>I get most of my news on NPR.  For the last few days I have been
>hearing stories about Hurricane Aaron, until I read in today's paper
>that the name is Erin.

>My question: Who pronounces, as I do, Aaron and Erin differently?
Quite a few people in the US, mostly in the New England-New York axis, and quite a few others as well. NPR, of course, stands for "National Public Radio", an American institution, and Hurricanes Erin and Aaron (I've always thought it should be AAron, myself) are unlikely to be features of Somerset life, so we're talking about American English. Which I also speak.

There are a lot of reasons why there are homonymic names; in this case, AAron is originally Hebrew while Erin is Irish -- but both are suitably anglicized in any event. Hebrew and Irish have different vowel systems, and the anglicization of these two names seems to have proceeded independently of each other, so they haven't had the competition needed to keep the pronunciation separate.

Another reason (there's almost never just one) is that English dialects vary in which vowels they pronounce, and especially how they pronounce vowels around /r/, which is a retroflex central semivowel (a sort of "uh" with the tip of the tongue curled back) when it follows a syllabic vowel in many American dialects, including "General American" (Big Ten, NBC). In British RP (Oxbridge, BBC) and NE US accents (Harvard, WNBC) postvocalic /r/ is a normal shwa (/aw@ fey@ sIti/ 'Our Fair City'), without the retroflexed tongue, which apparently permits more distinctions to be made.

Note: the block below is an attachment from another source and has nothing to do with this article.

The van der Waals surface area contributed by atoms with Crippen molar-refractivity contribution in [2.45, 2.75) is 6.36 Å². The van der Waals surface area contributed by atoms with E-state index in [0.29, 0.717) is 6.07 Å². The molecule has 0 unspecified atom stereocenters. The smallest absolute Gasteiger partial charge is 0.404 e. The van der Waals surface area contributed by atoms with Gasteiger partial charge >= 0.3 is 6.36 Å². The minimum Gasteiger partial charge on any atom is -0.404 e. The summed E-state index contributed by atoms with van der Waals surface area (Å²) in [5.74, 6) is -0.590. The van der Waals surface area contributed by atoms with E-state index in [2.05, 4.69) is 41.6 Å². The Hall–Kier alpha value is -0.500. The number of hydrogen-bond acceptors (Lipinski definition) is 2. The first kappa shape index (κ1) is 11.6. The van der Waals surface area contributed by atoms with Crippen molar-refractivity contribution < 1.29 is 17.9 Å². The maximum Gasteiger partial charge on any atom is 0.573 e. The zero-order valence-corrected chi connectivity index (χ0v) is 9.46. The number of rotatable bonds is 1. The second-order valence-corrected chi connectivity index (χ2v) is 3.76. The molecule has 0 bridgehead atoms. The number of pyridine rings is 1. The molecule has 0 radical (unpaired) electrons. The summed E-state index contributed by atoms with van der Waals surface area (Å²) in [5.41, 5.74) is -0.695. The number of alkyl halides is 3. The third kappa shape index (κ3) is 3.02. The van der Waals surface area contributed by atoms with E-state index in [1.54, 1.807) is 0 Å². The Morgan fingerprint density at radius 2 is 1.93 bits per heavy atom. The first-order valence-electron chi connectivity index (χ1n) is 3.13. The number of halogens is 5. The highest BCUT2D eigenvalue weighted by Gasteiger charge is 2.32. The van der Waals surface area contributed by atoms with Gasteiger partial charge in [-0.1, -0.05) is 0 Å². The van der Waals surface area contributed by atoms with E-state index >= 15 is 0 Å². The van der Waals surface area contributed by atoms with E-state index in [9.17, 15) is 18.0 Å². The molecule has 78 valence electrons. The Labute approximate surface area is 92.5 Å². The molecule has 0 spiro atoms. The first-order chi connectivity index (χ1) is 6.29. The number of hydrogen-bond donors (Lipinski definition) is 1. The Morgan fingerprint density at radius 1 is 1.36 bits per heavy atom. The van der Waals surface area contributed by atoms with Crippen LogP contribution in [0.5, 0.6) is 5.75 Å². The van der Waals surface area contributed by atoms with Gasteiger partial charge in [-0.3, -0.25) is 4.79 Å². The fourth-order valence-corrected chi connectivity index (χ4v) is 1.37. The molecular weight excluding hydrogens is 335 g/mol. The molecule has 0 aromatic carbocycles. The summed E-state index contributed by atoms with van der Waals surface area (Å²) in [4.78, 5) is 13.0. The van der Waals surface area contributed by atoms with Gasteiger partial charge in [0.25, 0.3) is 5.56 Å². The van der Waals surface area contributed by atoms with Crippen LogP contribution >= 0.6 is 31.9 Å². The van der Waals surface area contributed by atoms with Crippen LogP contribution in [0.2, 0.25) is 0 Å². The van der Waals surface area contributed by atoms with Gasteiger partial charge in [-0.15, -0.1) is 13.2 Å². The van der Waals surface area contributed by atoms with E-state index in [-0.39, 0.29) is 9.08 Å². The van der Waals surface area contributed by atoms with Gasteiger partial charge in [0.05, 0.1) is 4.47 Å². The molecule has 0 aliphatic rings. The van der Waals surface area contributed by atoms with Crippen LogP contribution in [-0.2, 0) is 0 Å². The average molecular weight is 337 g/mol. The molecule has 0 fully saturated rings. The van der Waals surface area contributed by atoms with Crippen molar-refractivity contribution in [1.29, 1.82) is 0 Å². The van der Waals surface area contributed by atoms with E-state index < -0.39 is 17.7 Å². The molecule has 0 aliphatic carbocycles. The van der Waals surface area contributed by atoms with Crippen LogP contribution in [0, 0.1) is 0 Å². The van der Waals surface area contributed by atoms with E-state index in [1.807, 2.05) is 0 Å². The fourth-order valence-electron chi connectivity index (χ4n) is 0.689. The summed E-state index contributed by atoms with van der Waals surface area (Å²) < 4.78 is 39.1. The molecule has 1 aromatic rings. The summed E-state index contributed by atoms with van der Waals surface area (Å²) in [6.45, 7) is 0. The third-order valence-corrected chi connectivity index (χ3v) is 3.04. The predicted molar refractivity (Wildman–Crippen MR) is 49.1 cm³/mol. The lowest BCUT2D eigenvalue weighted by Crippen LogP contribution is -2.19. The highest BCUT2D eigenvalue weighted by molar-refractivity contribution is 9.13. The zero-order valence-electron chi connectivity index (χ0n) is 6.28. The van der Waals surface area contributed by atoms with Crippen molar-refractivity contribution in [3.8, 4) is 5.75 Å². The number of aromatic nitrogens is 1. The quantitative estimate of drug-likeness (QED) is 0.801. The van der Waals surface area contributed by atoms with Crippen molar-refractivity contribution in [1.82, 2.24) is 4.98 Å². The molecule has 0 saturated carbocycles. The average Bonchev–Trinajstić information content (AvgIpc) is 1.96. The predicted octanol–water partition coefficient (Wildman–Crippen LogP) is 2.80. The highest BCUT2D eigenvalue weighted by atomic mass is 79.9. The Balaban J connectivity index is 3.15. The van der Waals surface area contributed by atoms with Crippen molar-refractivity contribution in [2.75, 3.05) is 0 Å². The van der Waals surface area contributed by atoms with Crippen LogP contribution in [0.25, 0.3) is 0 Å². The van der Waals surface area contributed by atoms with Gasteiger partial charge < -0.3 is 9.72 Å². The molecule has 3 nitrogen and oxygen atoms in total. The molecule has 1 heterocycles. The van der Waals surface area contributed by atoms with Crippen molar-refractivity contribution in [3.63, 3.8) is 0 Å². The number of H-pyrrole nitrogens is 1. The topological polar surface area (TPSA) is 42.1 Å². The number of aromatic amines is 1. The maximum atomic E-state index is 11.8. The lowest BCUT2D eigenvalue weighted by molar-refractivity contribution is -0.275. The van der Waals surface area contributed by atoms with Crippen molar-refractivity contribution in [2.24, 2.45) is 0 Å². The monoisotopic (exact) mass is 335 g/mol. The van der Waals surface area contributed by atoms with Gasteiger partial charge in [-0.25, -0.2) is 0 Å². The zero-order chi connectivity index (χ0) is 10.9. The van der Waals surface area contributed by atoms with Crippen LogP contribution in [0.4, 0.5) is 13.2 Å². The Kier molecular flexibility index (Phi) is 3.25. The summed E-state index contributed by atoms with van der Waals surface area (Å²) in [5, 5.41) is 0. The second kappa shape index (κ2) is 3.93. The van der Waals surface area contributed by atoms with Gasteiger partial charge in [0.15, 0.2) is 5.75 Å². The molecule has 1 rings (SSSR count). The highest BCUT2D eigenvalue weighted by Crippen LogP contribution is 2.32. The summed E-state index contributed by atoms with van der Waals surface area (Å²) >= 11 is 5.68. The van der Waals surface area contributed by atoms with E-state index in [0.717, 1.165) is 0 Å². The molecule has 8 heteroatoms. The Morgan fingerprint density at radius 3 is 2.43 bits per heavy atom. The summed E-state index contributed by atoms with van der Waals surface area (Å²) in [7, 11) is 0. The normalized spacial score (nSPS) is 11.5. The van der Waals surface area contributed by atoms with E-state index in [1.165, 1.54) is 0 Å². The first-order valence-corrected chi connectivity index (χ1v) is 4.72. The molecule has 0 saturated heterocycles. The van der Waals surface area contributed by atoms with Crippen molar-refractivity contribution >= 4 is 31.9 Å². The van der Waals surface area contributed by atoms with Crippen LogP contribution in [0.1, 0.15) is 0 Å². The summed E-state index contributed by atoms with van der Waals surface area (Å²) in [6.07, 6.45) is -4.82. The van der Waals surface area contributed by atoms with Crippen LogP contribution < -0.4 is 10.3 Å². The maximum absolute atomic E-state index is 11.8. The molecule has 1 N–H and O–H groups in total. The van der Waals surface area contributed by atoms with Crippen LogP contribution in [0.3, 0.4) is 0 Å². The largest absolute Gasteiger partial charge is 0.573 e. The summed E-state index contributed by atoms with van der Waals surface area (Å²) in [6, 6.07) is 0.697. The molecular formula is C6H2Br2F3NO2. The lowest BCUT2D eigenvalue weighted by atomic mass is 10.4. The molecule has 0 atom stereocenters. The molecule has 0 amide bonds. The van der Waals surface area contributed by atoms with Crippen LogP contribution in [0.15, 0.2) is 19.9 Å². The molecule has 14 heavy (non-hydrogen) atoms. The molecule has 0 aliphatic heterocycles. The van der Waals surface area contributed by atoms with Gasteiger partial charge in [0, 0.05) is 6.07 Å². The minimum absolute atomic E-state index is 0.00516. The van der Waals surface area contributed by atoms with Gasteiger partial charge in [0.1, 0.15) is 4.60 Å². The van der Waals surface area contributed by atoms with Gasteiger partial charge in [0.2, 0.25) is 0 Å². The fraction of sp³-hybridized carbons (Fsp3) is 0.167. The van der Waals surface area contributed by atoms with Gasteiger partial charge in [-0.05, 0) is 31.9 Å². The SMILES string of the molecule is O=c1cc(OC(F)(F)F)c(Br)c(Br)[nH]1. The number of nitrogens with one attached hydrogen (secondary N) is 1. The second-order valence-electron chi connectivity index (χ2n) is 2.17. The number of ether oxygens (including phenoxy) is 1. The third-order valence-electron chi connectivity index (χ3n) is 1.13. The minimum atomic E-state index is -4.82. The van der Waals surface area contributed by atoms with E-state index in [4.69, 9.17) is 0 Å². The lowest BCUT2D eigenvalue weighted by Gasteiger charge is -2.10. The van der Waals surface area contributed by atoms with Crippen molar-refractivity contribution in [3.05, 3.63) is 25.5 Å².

There are at least 11 phonemically distinct vowels in standard American English. The chart below indicates the ones in my own idiolect.

General (American)
               Front            Mid         Back
       High| i   bead       |         |      u boo'ed   |
           |  I   bid       |         |     U book      |
       Mid |   e   bait     |    @    |    o   boat     |
           |    E   bet     |   but   |   O   bought    |
       Low |     ae  bat    |         |  a   pot        |

But the chart above is collapsed into a different number before /r/. Most English vowel phonemes neutralize some distinctions there. The chart below indicates this neutralization (again, in my own idiolect).
Before /r/ (American)
               Front            Mid         Back
       High| I   mere       |         |      U   moor   |
       Mid | * e   Mary     |    @    |    O   more     |
           | *  E   merry   |  myrrh  |                 |
       Low | *   ae  marry  |         |  a   mar        |

As can be seen, before /r/ the tense/lax distinction in English loses its force (this is called neutralization in the trade). What's especially interesting is that the starred (*) vowels above are distinguished by some American dialects and not by others.

Where I grew up (in DeKalb, IL, 100 km W of Chicago) Mary, merry, and marry all had the same vowel, an open lax /E/. I have since learned that residents of certain parts of the American Northeast pronounce them separately.

To paraphrase Matthew Rabuzzi, think lobally, yack locally.
We really have no choice in any event.

  - John Lawler       Linguistics Department and Residential College     University of Michigan

    "Language is the most  massive  and  inclusive  art  we know,  a           - Edward Sapir
      mountainous and anonymous work of unconscious generations."       Language (1921)

More English Grammar   More About Language   The Eclectic Company   The Chomskybot